Favorite celebrity chef: Julia Child. I know she's gone, but she was the best -- so funny, entertaining and informative. There will never be another chef as good as she was.
Celebrity chef that should shut up: Giada De Laurentiis. I get it. I know that guys love her. And I like boobs and all, but that's all they show when she cooks. It drives me nuts.
Hardest lesson you've learned: You can't lead a team by force. When I was coming up through the ranks and cooking with Germans and Italians screaming at me and throwing plates, I realized that they were using fear to try and get the best out of me, but instead I was always nervous and would screw up even worse; I'd never get optimum results. I demand perfection, but I never yell, because yelling doesn't motivate people. I want my team to succeed, and I believe in pushing people, but instead of using force and yelling, I always ask, "Where's your love? That's not enough love."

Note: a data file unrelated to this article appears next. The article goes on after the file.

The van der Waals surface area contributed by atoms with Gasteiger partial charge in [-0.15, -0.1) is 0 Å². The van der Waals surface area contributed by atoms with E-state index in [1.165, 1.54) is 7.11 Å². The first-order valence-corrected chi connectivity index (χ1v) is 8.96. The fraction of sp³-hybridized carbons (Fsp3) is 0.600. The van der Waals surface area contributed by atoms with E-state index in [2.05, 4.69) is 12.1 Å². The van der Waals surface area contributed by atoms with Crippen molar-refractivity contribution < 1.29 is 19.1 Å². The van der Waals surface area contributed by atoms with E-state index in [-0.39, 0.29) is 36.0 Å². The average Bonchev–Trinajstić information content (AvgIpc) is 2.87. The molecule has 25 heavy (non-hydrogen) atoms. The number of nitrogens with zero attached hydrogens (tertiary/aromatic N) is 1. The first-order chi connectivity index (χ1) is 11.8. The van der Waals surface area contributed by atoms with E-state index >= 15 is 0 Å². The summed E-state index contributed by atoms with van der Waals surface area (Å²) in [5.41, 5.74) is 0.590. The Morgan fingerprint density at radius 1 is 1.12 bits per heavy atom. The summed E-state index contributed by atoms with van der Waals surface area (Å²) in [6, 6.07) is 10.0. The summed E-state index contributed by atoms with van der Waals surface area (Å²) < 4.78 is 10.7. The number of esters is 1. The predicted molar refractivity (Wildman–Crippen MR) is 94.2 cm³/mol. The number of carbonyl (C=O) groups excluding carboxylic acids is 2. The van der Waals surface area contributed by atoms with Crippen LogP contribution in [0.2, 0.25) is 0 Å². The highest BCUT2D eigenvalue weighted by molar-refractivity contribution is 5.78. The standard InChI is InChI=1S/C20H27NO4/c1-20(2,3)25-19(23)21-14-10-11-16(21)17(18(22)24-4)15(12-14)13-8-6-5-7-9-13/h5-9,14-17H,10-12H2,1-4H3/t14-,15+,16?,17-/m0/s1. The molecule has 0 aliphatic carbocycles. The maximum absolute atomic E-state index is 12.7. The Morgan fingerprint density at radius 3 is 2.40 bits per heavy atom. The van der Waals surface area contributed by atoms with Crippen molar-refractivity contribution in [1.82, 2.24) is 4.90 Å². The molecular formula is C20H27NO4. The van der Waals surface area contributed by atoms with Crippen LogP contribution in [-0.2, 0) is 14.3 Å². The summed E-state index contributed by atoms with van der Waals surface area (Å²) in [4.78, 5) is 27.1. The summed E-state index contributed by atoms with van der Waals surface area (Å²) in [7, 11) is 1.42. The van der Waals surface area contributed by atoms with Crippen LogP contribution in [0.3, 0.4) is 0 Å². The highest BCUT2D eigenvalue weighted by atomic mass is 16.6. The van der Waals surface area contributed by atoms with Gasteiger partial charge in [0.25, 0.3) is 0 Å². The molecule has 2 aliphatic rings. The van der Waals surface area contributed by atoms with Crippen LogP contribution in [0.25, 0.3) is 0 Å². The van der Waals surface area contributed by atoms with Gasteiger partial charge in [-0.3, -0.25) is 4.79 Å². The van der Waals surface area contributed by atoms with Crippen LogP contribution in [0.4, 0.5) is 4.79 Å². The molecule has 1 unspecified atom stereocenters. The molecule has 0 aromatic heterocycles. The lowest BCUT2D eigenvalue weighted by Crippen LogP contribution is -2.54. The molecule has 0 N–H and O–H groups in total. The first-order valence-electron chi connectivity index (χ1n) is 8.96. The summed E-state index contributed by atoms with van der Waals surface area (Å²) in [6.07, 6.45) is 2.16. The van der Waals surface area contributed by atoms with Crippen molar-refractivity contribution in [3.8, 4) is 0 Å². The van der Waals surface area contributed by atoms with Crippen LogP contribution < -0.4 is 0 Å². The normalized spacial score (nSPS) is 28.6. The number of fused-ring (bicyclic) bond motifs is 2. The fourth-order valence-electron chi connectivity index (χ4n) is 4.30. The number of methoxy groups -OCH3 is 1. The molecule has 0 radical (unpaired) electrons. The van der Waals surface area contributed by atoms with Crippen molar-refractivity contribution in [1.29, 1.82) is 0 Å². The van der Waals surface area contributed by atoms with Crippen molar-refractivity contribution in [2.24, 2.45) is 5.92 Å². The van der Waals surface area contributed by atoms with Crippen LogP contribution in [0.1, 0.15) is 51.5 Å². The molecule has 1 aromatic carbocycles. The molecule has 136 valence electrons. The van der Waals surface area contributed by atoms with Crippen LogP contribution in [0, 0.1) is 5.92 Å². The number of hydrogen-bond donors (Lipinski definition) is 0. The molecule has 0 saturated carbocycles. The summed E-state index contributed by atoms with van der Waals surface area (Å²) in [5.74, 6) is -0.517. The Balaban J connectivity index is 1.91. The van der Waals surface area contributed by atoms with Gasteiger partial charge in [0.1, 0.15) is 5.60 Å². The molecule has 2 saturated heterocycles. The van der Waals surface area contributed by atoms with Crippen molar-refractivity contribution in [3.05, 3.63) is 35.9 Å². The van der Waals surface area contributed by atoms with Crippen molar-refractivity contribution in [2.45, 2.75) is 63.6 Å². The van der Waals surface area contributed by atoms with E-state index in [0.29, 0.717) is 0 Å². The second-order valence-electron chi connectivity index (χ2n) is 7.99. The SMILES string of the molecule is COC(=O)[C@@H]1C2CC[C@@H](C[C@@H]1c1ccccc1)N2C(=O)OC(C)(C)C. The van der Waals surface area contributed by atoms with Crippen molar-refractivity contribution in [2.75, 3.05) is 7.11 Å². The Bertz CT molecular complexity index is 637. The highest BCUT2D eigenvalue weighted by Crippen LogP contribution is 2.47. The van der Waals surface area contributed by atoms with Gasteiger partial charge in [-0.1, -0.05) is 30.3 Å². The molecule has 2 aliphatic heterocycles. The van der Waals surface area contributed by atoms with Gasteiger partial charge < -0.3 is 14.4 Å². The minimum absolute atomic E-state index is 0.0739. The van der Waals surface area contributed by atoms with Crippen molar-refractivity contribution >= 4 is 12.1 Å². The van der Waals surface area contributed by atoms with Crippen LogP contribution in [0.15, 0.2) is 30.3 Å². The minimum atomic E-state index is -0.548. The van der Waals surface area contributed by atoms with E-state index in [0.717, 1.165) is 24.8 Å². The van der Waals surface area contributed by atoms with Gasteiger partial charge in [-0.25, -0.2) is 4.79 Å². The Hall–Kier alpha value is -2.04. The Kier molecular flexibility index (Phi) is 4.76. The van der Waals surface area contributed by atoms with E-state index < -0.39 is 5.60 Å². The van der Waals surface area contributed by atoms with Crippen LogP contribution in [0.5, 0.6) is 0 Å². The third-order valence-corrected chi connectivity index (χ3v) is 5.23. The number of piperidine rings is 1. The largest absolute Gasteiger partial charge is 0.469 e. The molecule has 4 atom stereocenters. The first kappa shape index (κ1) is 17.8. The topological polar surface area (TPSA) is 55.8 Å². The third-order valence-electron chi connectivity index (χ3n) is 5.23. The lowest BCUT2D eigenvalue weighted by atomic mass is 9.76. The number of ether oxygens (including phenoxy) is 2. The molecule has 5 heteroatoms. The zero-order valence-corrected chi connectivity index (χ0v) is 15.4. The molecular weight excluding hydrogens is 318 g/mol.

What's next for you? Win the lottery and open my own restaurant. At some point, I'd really like to do an upscale Louisiana, Southern-style place with things like tasso and boudin blanc.
For part two of Lori Midson's interview with Elise Wiggins, check back here tomorrow.
Keep Westword Free... Since we started Westword, it has been defined as the free, independent voice of Denver, and we would like to keep it that way. Offering our readers free access to incisive coverage of local news, food and culture. Producing stories on everything from political scandals to the hottest new bands, with gutsy reporting, stylish writing, and staffers who've won everything from the Society of Professional Journalists' Sigma Delta Chi feature-writing award to the Casey Medal for Meritorious Journalism. But with local journalism's existence under siege and advertising revenue setbacks having a larger impact, it is important now more than ever for us to rally support behind funding our local journalism. You can help by participating in our "I Support" membership program, allowing us to keep covering Denver with no paywalls.